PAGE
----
The High Court yesterday ordered three people to pay damages after they fronted an internet events company that failed to provide a single ticket to the Beijing Olympics, despite clients paying millions of pounds. The deception meant that the British swimmer Rebecca Adlington's parents nearly missed seeing their daughter claim gold.
Mr Justice Tugendhat backed civil claims brought by Wirecard Bank over "conspiracy and deceit" relating to Xclusive, which sold tickets to sports events, and found against Allen Scott, Geert van Meel and Terence Shepherd. The damages will be set at a separate hearing.
The decision was hailed by Wirecard and its lawyers Osborne Clarke. Tim Boyce, financial services litigation partner for the law firm, said: "This is a victory for the payments industry and for fans of sport and music everywhere. The decision sends a clear signal to ticket scammers around the world: you will be pursued for your illegal activities."
Xclusive claimed to have sold advanced tickets worth $7.5m in the run-up to the Olympics, which started in August 2008 but, as the judgment found, it did not deliver a single one.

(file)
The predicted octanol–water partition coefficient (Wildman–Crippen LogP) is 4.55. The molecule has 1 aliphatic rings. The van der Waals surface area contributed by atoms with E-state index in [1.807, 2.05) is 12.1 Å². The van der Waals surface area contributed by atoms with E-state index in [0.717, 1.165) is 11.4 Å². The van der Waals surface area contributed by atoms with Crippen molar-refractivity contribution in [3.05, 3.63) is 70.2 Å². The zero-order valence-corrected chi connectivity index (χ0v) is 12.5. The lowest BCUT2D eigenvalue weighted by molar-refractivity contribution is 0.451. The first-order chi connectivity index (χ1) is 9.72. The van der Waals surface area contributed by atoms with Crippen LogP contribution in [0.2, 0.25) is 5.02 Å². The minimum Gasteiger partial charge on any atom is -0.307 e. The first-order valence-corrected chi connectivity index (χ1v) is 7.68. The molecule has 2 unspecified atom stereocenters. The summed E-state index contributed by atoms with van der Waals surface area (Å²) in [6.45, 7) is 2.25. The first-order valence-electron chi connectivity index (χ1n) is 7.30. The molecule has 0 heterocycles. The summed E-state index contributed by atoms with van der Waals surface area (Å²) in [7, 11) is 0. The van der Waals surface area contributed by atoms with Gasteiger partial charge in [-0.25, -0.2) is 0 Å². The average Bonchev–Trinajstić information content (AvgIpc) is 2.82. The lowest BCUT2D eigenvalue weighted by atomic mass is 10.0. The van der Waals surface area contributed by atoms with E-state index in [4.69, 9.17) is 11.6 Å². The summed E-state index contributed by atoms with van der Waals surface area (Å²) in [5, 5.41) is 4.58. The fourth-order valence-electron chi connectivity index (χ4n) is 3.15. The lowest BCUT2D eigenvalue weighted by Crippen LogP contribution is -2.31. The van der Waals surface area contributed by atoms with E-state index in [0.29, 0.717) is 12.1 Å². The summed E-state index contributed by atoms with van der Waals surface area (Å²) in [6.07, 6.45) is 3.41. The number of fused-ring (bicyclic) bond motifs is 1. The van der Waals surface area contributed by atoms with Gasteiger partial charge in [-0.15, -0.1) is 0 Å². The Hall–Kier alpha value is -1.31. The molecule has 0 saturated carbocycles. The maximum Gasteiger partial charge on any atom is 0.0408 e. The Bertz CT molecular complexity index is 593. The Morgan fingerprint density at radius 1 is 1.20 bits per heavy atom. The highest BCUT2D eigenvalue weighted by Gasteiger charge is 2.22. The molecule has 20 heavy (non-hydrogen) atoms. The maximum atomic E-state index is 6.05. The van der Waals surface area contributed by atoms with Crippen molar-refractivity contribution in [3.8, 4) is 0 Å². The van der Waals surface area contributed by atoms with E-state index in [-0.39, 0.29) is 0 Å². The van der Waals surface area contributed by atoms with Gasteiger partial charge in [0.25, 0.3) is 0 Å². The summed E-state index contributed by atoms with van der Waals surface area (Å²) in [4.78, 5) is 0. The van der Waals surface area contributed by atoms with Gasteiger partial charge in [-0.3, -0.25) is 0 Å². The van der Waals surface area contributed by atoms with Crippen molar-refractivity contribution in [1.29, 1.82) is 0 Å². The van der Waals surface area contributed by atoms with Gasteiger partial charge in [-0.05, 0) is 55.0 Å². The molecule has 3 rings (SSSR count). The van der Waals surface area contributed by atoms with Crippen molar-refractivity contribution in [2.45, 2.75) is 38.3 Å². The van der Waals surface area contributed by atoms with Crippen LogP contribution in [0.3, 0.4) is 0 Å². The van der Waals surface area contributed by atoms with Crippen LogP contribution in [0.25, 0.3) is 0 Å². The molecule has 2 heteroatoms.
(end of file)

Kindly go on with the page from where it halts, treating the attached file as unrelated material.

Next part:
Wirecard had agreed a deal to offer credit card processing to Xclusive in November 2007. As the company faced a rising number of claims for refunds from Xclusive customers, the Munich-based bank terminated the contract in August the following year. While angry customers, including Ms Adlington's parents, demanded their money back after paying prices of about £1,100, Xclusive collapsed into liquidation owing more than £3m.
Mr Justice Tugendhat said no one on behalf of Xclusive "intended to acquire tickets for the Olympics", backing the conspiracy claim. The Serious Fraud Office (SFO), which is also investigating the collapse of Xclusive, was in court to hear the verdict. In October, the agency charged six people, including the three named in the civil trial, in connection with ticket fraud.
The SFO said it was investigating the company after it failed to ship the tickets to Beijing and over football match tickets in the UK. The inquiry is in conjuntion with the Metropolitan Police.Reuse content